Blood glucose sensors dedicated to diabetics hijacked by influencers to lose weight

A round patch, glued behind the arm: this is the new accessory for “beauty” and “well-being” influencers. The blood glucose sensor, a “revolutionary” tool that can save the lives of people with diabetes, is also very popular for controlling weight gain, a trend criticized by the medical world.

On TikTok or Instagram, on the beach, at yoga or in the kitchen, more and more of them are promoting it: the glucose sensor allows them to “see their blood sugar in real time” and thus “understand which foods avoid”, assure these young women.

A device no bigger than a two euro coin

Their idol? Jessie Inchauspé, aka@glucosegoddess (goddess of glucose) whose best-selling book “Glucose revolution” released last summer advocates controlling the effects of sugar to suffer them less… and lose weight. To better understand her metabolism, this trained biochemist equipped herself with a blood glucose sensor.

A device no bigger than a two-euro coin, the result of which can be read simply by passing a smartphone in front of the sensor. Unlike other measuring devices, the sensor also makes it possible to anticipate a crisis of hypo or hyperglycemia. Over-the-counter, the most marketed sensor in France, the Freestyle Libre 2 from the Abbott laboratory, is only reimbursed for diabetics who have several insulin injections per day.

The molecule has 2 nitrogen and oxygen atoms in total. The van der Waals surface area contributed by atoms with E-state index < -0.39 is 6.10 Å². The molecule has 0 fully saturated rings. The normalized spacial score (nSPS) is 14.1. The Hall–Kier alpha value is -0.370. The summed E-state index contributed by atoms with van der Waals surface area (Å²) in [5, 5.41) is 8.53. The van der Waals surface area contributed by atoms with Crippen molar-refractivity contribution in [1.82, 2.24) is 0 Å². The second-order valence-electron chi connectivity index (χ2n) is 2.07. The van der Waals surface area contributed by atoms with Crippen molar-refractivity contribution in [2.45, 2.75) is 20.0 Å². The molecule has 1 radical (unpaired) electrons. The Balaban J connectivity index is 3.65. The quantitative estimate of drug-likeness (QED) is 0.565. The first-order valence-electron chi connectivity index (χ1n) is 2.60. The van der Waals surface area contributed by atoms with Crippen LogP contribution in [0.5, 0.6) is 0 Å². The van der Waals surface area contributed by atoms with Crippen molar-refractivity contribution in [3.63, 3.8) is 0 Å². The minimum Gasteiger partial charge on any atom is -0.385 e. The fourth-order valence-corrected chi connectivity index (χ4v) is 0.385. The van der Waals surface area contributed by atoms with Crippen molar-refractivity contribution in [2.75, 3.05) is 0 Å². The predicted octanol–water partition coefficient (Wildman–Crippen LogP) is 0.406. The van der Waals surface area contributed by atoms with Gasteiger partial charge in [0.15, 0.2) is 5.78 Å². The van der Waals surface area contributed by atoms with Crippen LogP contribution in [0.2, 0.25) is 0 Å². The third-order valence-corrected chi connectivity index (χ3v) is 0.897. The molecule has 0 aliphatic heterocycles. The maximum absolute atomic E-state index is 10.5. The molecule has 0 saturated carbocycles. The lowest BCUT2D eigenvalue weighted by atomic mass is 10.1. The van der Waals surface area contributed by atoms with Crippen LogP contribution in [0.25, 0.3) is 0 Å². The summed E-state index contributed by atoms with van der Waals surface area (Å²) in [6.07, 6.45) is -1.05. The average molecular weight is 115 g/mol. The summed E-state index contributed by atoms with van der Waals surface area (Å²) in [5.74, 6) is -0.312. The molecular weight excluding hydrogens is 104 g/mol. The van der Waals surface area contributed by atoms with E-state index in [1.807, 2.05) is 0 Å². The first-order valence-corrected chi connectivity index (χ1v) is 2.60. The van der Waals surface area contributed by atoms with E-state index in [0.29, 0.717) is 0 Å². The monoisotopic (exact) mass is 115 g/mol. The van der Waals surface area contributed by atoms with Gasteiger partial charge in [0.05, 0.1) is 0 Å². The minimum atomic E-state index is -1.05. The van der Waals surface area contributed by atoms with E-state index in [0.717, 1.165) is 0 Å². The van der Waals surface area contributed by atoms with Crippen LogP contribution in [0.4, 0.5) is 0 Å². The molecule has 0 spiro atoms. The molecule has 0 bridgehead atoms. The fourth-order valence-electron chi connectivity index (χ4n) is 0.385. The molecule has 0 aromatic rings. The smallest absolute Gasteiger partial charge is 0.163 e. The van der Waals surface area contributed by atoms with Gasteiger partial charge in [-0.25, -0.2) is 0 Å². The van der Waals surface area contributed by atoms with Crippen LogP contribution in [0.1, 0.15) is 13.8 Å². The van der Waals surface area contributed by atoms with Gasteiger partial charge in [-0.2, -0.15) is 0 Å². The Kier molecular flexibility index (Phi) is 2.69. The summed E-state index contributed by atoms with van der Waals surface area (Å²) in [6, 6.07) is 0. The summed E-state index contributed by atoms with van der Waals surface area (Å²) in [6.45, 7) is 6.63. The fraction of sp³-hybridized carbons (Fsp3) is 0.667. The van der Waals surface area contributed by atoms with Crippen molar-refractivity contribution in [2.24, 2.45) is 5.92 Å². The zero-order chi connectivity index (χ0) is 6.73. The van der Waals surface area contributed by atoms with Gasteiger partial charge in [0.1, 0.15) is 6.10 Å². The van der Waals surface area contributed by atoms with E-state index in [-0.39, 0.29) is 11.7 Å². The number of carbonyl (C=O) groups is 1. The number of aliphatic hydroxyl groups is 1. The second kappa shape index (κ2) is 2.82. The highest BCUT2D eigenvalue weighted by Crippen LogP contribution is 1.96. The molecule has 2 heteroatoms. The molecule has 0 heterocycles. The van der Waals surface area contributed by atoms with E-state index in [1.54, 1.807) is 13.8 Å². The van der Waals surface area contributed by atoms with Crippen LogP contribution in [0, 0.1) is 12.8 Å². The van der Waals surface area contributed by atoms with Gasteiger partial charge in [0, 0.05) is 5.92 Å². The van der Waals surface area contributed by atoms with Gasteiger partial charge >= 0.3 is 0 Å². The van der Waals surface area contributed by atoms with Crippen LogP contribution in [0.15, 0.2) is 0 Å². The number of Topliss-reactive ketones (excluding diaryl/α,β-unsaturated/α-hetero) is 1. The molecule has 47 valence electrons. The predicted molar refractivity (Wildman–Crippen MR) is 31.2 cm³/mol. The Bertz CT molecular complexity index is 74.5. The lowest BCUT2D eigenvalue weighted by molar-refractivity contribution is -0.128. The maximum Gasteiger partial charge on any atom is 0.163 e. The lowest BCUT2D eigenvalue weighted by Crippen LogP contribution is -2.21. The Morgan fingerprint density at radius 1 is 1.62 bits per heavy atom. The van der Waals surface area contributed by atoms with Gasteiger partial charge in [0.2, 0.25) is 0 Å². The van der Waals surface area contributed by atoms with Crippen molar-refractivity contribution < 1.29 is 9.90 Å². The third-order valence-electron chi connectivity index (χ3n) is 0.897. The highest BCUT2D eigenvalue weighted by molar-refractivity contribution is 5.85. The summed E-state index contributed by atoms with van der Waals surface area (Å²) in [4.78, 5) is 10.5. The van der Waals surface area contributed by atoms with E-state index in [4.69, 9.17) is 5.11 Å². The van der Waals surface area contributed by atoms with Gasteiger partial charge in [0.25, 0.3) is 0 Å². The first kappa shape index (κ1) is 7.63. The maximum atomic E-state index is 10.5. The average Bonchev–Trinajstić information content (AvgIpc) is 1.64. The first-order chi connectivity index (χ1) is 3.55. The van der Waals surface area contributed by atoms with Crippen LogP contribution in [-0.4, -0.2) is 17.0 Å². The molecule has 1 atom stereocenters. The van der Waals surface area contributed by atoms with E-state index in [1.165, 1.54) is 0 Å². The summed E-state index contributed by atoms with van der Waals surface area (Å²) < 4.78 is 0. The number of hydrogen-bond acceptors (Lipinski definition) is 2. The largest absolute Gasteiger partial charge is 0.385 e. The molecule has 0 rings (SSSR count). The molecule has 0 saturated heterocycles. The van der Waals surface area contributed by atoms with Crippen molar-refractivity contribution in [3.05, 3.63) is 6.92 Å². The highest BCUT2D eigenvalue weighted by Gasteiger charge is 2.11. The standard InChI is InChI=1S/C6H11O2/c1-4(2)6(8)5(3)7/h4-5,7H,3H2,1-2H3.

“A ridiculous trend”

American dietician Christine Byrne questions the very usefulness of sensors for non-diabetics: “Your body is able to restrict blood sugar to a healthy level”. She advocates “balanced meals” rather than permanent blood sugar monitoring, which also depends “on your stress, your activities and your sleep”.

This is also the opinion of Karine Clément, obesity specialist at Inserm, who fears, in people not accompanied by a doctor, “a risk of over-interpretation or under-interpretation of the results” leading to “changes in eating behavior, for example, unsuitable”.

On Twitter, diabetic Internet users denounce a “ridiculous trend”: “If it was a question of pricking your fingertip six times a day, would they have done it? Stop creating problems for yourself that you don’t have”.

Hijacked like the Ozempic

Pharmacists had already noted a “misuse” with Ozempic, an injectable antidiabetic that non-diabetics try to obtain to lose weight. False prescriptions with the two products have also been seized, said Professor Jean-Luc Faillie, in charge of pharmacovigilance at Ozempic.

Unlike Ozempic, blood glucose sensors are available over the counter, especially on the Internet. But a false prescription makes it possible to be unduly reimbursed, and thus save a hundred euros per month… A “health insurance fraud” that Abbott claims to condemn “without reservation”, and of which the ANSM (agency of the drug) seized, indicating that it was conducting “investigations” on this subject.

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